Web 3.0, more than a buzzword, represents the emergence of a new version of the internet decentralizing the power of information. This would no longer be held by a small number of entities, but would be decentralized and shared between all Internet users. This transformation of their ecosystem is possible in part thanks to blockchain technology.
The latter is known for its role in cryptocurrency or NFT* exchanges. However, it is above all a technology for storing and transmitting information. It is, in short, a digital, public and transparent register of a set of information exchanges via “blocks” of information that cannot be modified. This registry ensures transparency, speed, traceability, and enhanced security for the exchanges that use it.
Beyond its original use, the blockchain has a role to play in the transformation of the management of information and data in companies. In the context of human resources, it acts as a guarantee of security and a facilitator in the management of the employee’s life cycle, from arrival to departure.
Certification of skills and digital work ID
Recruitment processes can sometimes be tedious for all parties. The intrinsic qualities of this technology allow the creation of digital work IDs, or digital work passports, to certify all the information in a candidate’s CV, or at least part of it.
EM Lyon or the University of Lille each certify their diplomas via a blockchain: a QR code is thus slipped into the CV of their students and refers to an online certificate of authenticity.
The use of the blockchain can also make it possible to certify skills acquired by employees internally. LVMH recently experimented with the use of the “LVMH HR Data Ambassador Badge” NFTs to guarantee membership in the community of the group’s digital HR ambassadors.
On the employer side, the blockchain speeds up the background check process. HR no longer needs to rely on a third party to verify a candidate’s information. Supplemented with the use of Machine-Learning, this speeds up the pre-selection phase of applications for the rest of the recruitment process.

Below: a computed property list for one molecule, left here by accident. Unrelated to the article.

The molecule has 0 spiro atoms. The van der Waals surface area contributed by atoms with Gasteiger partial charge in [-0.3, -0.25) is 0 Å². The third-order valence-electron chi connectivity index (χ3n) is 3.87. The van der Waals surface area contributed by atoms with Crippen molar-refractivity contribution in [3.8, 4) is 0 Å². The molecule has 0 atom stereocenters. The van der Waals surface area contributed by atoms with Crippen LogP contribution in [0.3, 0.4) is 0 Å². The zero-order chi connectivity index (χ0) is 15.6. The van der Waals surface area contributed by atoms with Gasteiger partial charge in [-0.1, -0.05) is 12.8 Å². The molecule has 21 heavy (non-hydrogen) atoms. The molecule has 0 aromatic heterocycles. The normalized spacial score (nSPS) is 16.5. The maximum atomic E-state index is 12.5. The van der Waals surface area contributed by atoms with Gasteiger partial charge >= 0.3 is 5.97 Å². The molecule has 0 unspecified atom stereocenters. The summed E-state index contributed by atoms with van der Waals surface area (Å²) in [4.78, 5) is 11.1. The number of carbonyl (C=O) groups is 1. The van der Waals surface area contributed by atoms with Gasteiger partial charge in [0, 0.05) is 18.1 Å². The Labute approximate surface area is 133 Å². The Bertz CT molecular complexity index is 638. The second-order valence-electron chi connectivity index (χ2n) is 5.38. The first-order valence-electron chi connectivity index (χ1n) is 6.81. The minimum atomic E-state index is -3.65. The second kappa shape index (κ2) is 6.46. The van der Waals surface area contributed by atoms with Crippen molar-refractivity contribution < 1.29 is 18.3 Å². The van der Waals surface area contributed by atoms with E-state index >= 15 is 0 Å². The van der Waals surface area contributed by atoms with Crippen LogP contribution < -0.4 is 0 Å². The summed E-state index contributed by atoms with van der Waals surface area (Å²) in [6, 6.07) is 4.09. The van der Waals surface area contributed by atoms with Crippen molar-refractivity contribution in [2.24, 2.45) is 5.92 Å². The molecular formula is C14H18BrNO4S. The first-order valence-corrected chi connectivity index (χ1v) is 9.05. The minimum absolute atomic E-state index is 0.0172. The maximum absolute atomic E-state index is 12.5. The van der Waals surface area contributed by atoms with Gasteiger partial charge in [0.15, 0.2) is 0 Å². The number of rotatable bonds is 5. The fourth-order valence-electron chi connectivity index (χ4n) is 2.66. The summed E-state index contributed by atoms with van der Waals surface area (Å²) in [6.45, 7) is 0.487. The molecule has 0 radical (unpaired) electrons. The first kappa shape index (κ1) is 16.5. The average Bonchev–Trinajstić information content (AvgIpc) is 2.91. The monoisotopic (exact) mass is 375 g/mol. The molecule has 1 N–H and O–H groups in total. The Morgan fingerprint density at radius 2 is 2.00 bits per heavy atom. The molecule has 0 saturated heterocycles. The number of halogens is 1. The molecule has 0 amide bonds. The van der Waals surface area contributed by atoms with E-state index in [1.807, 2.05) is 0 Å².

On the candidate side, the creation of digital work IDs removes an administrative burden for the background check by centralizing and authenticating all the information. He also has control over the information he wishes or does not want to share with the employer via the ID.
Cybersecurity and anti-fraud
Human resources, at the heart of the company, manage employees’ confidential information and are therefore subject to the risk of cyber-attack. Ensuring the security and integrity of this information against an attack or internal fraud is therefore essential.
EDF, Engie, La Poste and Caisse des dépôts now use the blockchain Archipelagos as an additional layer of their digital safes.
Digiposte anchors the digital fingerprint of pay slips, and not the documents themselves, in the Archipels blockchain. This imprint serves as proof of authenticity of the document via double identification and can be verified at any time.
International payments and cryptocurrencies
For multinationals, international payroll management can quickly turn out to be a laborious process involving numerous intermediaries. The blockchain accelerates and reduces the cost of international payments by limiting the number of intermediaries and by overcoming the problems of exchange rates and local regulations.
Services such as Bitwage now make it possible to facilitate international payments and to pay part of the salaries in cryptocurrencies.
Paying wages via alternative methods, such as cryptocurrencies or electronic wallets, is also a way for companies to attract the young talents most keen on new technologies. Cryptocurrencies represent a significant way for companies to be perceived as innovative and daring, and therefore to improve their employer brand.
The limits of blockchain today
If the disruptive potential of the blockchain in human resources is undeniable, this technology is still struggling to establish itself. Like AI, the lack of understanding of how it works acts as a barrier to its adoption, and requires instilling a more digital culture in the company. Moreover, the still poorly defined legal framework hinders companies from adopting this technology more widely.
The current limitations are striking in the case of smart contracts, or intelligent contracts. These contracts are based on lines of code stored in a blockchain and are therefore not modifiable. If these offer the promise of increased efficiency in HR administrative processes, their legal and functional limits make it complicated, if not impossible, to implement them to replace traditional employment contracts.
The answers to the issues around the blockchain tend to be defined over time. Being still an emerging technology, it needs to mature before it can be adopted. In the meantime, companies that have taken the step for their HR processes are now seeing positive returns on the productivity of the service, and leading the way for others.
Article written in collaboration with Marie-Victoire Gallier.
*Non-Fungible Token: non-fungible token in French. A non-fungible item is a single item that is not interchangeable. For example, money is fungible, we can exchange euros or cryptocurrencies, but a work of art is non-fungible because it is unique.
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Blockchain and HR: a winning combo? -Forbes France
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